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 Doubling on Flute?
Author: halfshellhero 
Date:   2013-08-16 18:26

I'm a clarinet player mainly, and I also play saxophone. My mother played the flute in school and gave me her old one (she bought it new in the 70s). I've been looking to play flute, so this is good. It says "Silvertone" on the body, but other than that, I have no idea who made it, if it's any good, etc. I think it's silver because it's pretty tarnished, and it's also closed hole, which I know is generally looked down upon. The Eb lever seems to be sluggish. So, is this a decent enough flute to begin learning on and I can get a better one when I get better at playing? Or is it just going to fight against me and hinder my playing?

Also a random question regarding playing. I can get a sound out of it just using the headjoint, and I can fairly easily get the second octave, but the first octave is really hard to get, and when I do get it it sound really bad. Tips? What am I doing wrong?

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 Re: Doubling on Flute?
Author: Orinoco 
Date:   2014-08-25 19:20

I'm also primarily a Clarinet / Sax player - just starting on flute as well!

I just did a quick google search and I think Silvertone flutes were made by Bundy (Selmer (USA) bought out Buescher in 1963 and used Buescher to make the Bundy instruments - mostly student level instruments)

Likely to be silver plated nickel

Closed hole vs Open hole is one of those debatable topics - but some say closed hole flutes promote a more natural hand position. My girlfriend has a lovely student Yamaha flute - closed hole, C-foot - great sound. I can get a good sound out of it! I have bought her a step up flute (Pearl 665, open hole, B-foot, solid silver headjoint) so I can use the Yamaha :)

If it is easy to blow a note, I'd just persist with it. On my plastic Nuvo flute, I can play G and upwards with moderate ease but have difficulty getting into the low notes in the first octave. A lot of that is cos I am still a crap player but I can get F# and down to the D on the Yamaha.

Other than the standard Get-a-Teacher, I won't give you any tips cos I am a beginner myself :) I'm just going with the practice practice practice - play long notes - play low notes - play high notes - play scales - play tunes ... the same sort of thing I first did with clarinet and sax

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 Re: Doubling on Flute?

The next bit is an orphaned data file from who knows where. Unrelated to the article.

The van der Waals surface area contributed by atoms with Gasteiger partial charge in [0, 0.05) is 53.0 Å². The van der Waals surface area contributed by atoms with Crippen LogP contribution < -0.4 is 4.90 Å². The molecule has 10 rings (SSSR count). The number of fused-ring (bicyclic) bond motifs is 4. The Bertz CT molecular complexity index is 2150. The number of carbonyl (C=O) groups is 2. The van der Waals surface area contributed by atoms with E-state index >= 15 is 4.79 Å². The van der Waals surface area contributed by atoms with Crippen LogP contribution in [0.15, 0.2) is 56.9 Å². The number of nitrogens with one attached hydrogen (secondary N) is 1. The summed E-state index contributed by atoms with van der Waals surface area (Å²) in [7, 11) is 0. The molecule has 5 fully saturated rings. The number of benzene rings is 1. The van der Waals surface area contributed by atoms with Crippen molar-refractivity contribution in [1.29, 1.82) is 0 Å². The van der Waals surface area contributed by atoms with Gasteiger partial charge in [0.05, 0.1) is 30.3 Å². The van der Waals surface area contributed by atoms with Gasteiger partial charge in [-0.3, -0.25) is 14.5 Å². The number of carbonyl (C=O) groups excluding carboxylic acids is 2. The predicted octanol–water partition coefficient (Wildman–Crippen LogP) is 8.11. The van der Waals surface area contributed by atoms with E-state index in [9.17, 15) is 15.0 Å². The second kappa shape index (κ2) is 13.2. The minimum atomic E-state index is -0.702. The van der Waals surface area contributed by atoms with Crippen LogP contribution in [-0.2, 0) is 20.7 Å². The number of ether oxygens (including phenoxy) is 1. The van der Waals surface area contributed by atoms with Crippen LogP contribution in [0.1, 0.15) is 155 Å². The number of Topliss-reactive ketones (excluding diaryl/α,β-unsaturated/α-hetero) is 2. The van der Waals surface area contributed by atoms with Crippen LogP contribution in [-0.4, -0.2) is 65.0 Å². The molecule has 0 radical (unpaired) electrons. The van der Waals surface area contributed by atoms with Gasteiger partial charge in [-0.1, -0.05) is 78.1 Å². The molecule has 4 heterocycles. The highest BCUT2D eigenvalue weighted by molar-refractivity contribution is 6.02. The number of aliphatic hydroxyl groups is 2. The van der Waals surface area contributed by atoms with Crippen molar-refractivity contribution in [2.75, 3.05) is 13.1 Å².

Author: Jaysne 
Date:   2014-08-30 05:03

Closed hole is not looked down upon. In fact, many professionals prefer it to open hole. This is an on-going debate, and it all comes down to what you feel comfortable playing. There's nothing wrong with playing a closed-hole flute.

From what you've said, it sounds like your flute needs a trip to the flute doctor. A good tech will be able to fix the Eb key. The fact that you can get the second octave and not the first indicates there may be some leaks. On the other hand, the first octave is much more difficult to play than the second.

It's impossible to know how good a flute this is and if it's a good one to learn on until you take it to a repair tech. Any flute this old is bound to have some things that need attention. They will be able to fix it and then answer all your questions.



Post Edited (2014-08-30 05:04)

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 Re: Doubling on Flute?
Author: matt_lin18 
Date:   2015-05-25 05:55

Closed holes should not be looked down upon. Generally, closed hole flutes are present in beginner models while open hole are present in more intermediate and advanced models. This obviously gives them an unfair advantage because the more advanced models with the open hole would have better flutes. But if the professional level flutes had a closed hole system, you wouldn't even notice any difference in sound. But there are some special musical effects that can be achieved with open hole that can't be done with closed.

I also doubled on flute with my main instrument being oboe. I found that the first octave G was hard to get out at first. While A and above were pretty easy (up until the very high notes). After a while, I got used to it and can play all the way down to the very low C without a problem. Pretend it's a cold winter day and you're blowing on your hands to warm them up. You're blowing slow warm air while keeping your jaw and throat open.

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